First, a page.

Exploiting Private Forests for Bioenergy

- by Roy Keene

[[{"type":"media","view_mode":"media_large","fid":"100","attributes":{"alt":"","class":"media-image","height":"319","style":"width: 333px; height: 221px; margin: 3px 10px; float: left;","width":"480"}}]]The debate over a single wood powered electrical generator in Eugene has been myopically focused on just one project and one proposed fuel source. Supporters for Seneca Sawmill Co.’s proposed power plant have yet to publicly mention that slash could be replaced with chipped trees as fuel prices rise, or that this plant could be the first of many as wood-generated electricity becomes more profitable.

According to the U.S. Department of Agriculture, “The Eugene-Springfield area is one of the largest wood products processing areas in the world.” This area is also the epicenter for a huge volume of industrially owned forest biomass. With industry’s infrastructure in place and hundreds of thousands of acres in tree plantations, our area is ideally positioned for wood-fueled electrical power generating. Once Seneca has perfected their generating process and shown profits by selling electricity back to the grid, similar proposals and projects can be expected — especially as more federal “green” energy subsidies become available.

In the short term, logging and chipping are dependent on fossil fuels, so cheaper oil means more profit made by chipping. Over the long term, biomass price will be more competitive as oil supply diminishes.When logging slash alone can not meet increasing demands for wood biomass, chipping trees will become more profitable than growing timber.

Chips are already nearly as valuable as an equal volume of wood processed into boards. Plantations with trees too small to saw may contain several thousand cubic feet per acre of biomass. As it becomes financially more efficient to convert wood into electricity, the integrity of Lane County’s forests and tree farms will be at greater risk.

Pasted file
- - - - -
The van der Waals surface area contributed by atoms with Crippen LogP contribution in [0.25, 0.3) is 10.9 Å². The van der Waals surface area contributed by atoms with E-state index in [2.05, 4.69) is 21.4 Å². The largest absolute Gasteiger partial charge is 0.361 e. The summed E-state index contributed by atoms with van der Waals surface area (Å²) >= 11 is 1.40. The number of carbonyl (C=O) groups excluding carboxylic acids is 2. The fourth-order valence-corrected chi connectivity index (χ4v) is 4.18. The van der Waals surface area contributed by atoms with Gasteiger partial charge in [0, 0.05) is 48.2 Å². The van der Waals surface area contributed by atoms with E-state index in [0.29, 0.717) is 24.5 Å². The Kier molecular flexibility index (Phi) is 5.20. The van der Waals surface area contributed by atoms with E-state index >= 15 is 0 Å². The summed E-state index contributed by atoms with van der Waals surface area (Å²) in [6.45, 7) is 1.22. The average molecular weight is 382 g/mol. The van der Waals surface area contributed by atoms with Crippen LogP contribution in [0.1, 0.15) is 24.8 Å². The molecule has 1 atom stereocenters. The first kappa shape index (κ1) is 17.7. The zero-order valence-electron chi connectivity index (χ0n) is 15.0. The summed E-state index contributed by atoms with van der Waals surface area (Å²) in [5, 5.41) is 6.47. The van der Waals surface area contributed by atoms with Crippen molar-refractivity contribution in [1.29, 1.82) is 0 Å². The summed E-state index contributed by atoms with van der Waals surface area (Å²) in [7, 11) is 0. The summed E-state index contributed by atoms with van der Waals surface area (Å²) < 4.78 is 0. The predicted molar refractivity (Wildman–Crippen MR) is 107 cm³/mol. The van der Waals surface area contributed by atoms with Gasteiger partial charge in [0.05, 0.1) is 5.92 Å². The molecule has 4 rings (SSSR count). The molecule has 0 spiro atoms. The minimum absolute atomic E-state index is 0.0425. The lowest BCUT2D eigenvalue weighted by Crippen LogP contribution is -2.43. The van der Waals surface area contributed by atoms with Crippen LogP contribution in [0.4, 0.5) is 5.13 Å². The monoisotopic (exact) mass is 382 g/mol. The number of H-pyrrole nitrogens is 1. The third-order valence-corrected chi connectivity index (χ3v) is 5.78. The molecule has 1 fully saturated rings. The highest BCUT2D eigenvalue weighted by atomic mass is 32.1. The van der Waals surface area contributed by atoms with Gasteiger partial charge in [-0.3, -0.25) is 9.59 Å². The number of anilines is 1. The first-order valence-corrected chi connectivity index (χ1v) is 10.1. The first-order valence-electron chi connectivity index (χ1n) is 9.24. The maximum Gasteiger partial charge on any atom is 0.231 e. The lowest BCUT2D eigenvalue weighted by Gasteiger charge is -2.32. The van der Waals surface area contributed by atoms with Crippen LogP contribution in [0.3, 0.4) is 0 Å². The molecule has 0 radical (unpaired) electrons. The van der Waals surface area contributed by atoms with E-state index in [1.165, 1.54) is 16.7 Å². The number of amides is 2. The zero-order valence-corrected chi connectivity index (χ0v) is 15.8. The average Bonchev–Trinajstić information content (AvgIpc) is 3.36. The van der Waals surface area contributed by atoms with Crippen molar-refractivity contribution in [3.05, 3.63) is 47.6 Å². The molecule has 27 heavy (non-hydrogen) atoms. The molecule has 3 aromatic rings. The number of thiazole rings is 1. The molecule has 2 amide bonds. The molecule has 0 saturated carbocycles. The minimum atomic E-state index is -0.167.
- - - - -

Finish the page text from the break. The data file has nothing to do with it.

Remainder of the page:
The arrival of wood-fueled power generators heralds a final stage in industrial forest conversion — a conversion that reduces old growth forests to saw timber stands, then to poles, and finally to chip wood. As tree size shrinks, so does the work force and the communities that depend on wood products employment. As a few timber barons become wealthier, the rest of us — left with devalued forests, degraded water, disrupted fisheries and declining jobs — become poorer. Without slowing the final stages of forest plunder, Lane County will, as other regions have already, inherit an impoverished fiber farm legacy.

The private forest, when compared to the public sector, is unprotected from liquidation. This is the forest that surrounds our urban centers, the one our water comes from, a forest already doused with poisons and algae-producing fertilizers. With the growth of wood-generated power and the economic feasibility of chipping young trees, there is substantial incentive for further forest exploitation.

Oregon’s private forest practice rules were designed to protect logging ahead of forest resources or public health. Eighty-five percent of most watersheds can still be logged in a fell swoop, and trees of any age can be cut. Re-establishing fiber plantations through rapidly successive clear-cutting requires increasing amounts of herbicides and fertilizers. Our counties and cities, no matter how they are affected by these archaic practices, are legislatively prevented from creating 21st century protective rules.

Considering the course that wood-fueled generating could take in Lane County, harvest tree age and rate of cut need to be restricted through rules or taxation to sustain forest and human resources. Since Oregon's largest forest owners receive hundreds of millions of dollars annually in unearned tax subsidies, why not reverse tax subsidies to slow their "fiberization" of our forests?

Our leaders would do well to move beyond quibbling over Seneca’s single power plant and the proportional increase in air pollution it will generate. They should be envisioning how to protect Lane County’s forest-dependent environment and quality of life from a future proliferation of wood fueled electrical generators, at home or abroad.

Roy Keene of Eugene, Oregon is a forestry consultant and real estate broker.